Given all her responsibilities, returning to the classroom was a tough decision, but Washington enrolled in SSA for a number of reasons. Patrise heard about SSA from the chair of Social Work at Northeastern Illinois University (NEIU), Jade Stanley. Professor Stanley along with Frank Gayton, a professor at NEIU, encouraged her to apply despite her feelings of not "being good enough." Strange as it may sound, fear was a big reason to apply. "I chose SSA because I was most afraid of it," says Patrise. "While there were many people who believed in me, there were also many people telling me it would be too hard. The more afraid I became, the more I knew I had to apply and attend if accepted." Also swaying her decision were the "astounding" backgrounds and educational credentials of the faculty. Patrise felt confident she would learn new skills that she could readily take back and apply in her community and workplace as she could create her own elective program focusing on mental health.
With a BSW degree from NEIU, Patrise was an ideal candidate for SSA's 15-month Accelerated Program. The program is designed for exceptional students who have graduated from an accredited baccalaureate social work program within five years of their application. Patrise met that requirement, plus she already had practical career experience working as a case manager at Deborah's Place, Chicago's largest provider of supportive housing for single women experiencing homelessness. At Deborah's Place, Patrise explains her work as a "creating your life counselor, where I provide counseling services using Acceptance and Commitment Therapy approaches. My clients are women who have experienced or are experiencing chronic homelessness and have been diagnosed with mental and/or physical disabilities." She adds, "Many women from this population do not feel that they have a safe place to process experiences they're having and I am able to provide that space for them."
Affording school was another challenge, but due to generous donors, SSA was able to help Patrise. "I have to work a full-time job while in school along with my internship at Deborah's Place. Receiving the Yuji Suzuki Scholarship has helped lighten the load. This scholarship gives me more time to focus on studying and less time stressing over how to afford graduate school."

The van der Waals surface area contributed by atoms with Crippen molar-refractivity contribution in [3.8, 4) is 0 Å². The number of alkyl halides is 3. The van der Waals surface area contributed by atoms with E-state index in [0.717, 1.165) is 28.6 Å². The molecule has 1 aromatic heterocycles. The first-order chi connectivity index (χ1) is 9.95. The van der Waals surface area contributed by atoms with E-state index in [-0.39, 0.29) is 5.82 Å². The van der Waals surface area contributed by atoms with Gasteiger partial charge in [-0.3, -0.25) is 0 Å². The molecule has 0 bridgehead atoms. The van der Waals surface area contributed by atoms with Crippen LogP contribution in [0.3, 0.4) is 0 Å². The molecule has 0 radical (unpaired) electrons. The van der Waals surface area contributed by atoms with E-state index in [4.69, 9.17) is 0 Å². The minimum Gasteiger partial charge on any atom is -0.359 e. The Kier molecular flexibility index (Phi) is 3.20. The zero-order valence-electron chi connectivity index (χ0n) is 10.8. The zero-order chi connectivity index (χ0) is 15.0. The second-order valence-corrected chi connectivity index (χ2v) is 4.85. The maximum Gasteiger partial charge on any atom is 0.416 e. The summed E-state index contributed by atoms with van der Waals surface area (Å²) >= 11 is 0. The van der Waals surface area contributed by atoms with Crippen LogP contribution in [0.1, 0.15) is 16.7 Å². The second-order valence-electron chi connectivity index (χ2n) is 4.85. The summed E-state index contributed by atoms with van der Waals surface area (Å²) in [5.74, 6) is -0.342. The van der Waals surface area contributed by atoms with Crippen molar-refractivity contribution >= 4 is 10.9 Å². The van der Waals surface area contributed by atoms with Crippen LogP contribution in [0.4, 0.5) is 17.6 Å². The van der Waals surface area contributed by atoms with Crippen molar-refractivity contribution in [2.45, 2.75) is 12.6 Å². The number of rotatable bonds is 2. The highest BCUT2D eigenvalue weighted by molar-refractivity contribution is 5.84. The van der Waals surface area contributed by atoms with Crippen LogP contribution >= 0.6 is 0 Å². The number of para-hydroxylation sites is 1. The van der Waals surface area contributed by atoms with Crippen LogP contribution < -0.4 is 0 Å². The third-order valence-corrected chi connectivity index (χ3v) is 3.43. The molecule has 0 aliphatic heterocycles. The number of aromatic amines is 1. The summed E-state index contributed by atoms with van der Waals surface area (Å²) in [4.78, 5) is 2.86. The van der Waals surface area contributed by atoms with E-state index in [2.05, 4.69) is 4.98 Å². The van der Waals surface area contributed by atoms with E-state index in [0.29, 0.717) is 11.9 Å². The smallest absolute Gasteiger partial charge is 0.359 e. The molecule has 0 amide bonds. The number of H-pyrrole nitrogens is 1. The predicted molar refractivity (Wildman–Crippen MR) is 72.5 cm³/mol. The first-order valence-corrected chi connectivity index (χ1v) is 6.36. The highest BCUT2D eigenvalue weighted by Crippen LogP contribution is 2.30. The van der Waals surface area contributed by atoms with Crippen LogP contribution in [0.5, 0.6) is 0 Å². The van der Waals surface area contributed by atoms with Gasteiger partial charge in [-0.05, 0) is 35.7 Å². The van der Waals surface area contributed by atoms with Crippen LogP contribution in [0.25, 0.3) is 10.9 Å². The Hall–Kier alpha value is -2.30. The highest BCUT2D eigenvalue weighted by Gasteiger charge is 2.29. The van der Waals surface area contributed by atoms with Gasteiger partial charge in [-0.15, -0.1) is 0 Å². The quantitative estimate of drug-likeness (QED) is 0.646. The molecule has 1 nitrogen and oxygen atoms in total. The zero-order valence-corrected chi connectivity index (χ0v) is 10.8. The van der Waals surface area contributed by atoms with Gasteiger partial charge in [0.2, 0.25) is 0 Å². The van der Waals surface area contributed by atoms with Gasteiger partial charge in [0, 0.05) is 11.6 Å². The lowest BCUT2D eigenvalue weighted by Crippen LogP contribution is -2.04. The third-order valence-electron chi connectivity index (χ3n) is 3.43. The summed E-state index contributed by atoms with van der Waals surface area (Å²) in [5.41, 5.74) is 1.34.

At SSA, Washington is pursuing a Clinical Practice concentration, specializing in mental health. "I have really enjoyed learning about Dialectical Behavior Therapy and Acceptance and Commitment Therapy with (lecturer) Paul Holmes at SSA. Classes with Paul have created a space for me to really explore the type of therapist I want to become."
Washington originally had started a field placement at Advocate Illinois Masonic Medical Center, which put her on the frontlines in the ER where she worked as a crisis worker/Behavioral Health Trainee conducting behavioral assessments and bedside interventions. Patrise worked closely with licensed social workers, counselors, physicians, and psychiatrists to develop customized plans to stabilize patients. In harsh and rapidly changing circumstances, Patrise dealt directly with acutely psychotic patients, using all of her interviewing skills and training to assess situations quickly, petition appropriate hospital resources, and describe patients accurately, in clinical terms, so they could receive the best care.
After working a few weeks of 12 hour shifts, she reached out for assistance from her field instructor and SSA's Field Education office and was able to switch her placement from Advocate to her place of work at Deborah's Place.
Her experiences in the field have personal resonance. "I have seen my community, as well as family members, struggle with mental illness," she says. "Resources in my community often are scarce. I want to have a direct role in strengthening my community by educating and supporting those who have been diagnosed with mental illness." After graduating, Washington plans to move upward to a leadership position in Deborah's Place while preparing for the LCSW exam.
Washington adds, "Being a great role model for my daughter is very important to me. When June comes and my three-year old daughter is watching me walk across the stage, I'll smile thinking about the people that have helped me get here."
Competing for the Best
The demand for professionally trained social workers has never been more urgent. We must recruit the most talented and committed students to prepare them for lifelong careers of service.
At the same time, students face sobering financial realities that threaten the pipeline of future social work talent.
Though our graduates secure prime positions after graduating, their starting salaries average a modest $40,000 per year, and most shoulder significant debt by the time they graduate.
Faced with this financial outlook, many of the smartest and most committed individuals choose to study elsewhere. Some choose different career paths altogether, rather than service to those in need.
Scholarship support can remove these barriers.
How You Can Help
Your support will allow us to offer competitive scholarships to students who will make an enduring impact in the world.
For more information, please contact Mari Philipsborn, Associate Dean of Development, The University of Chicago, School of Social Service Administration, 969 East 60th Street, Chicago, IL 60637, 773.702.1146, firstname.lastname@example.org.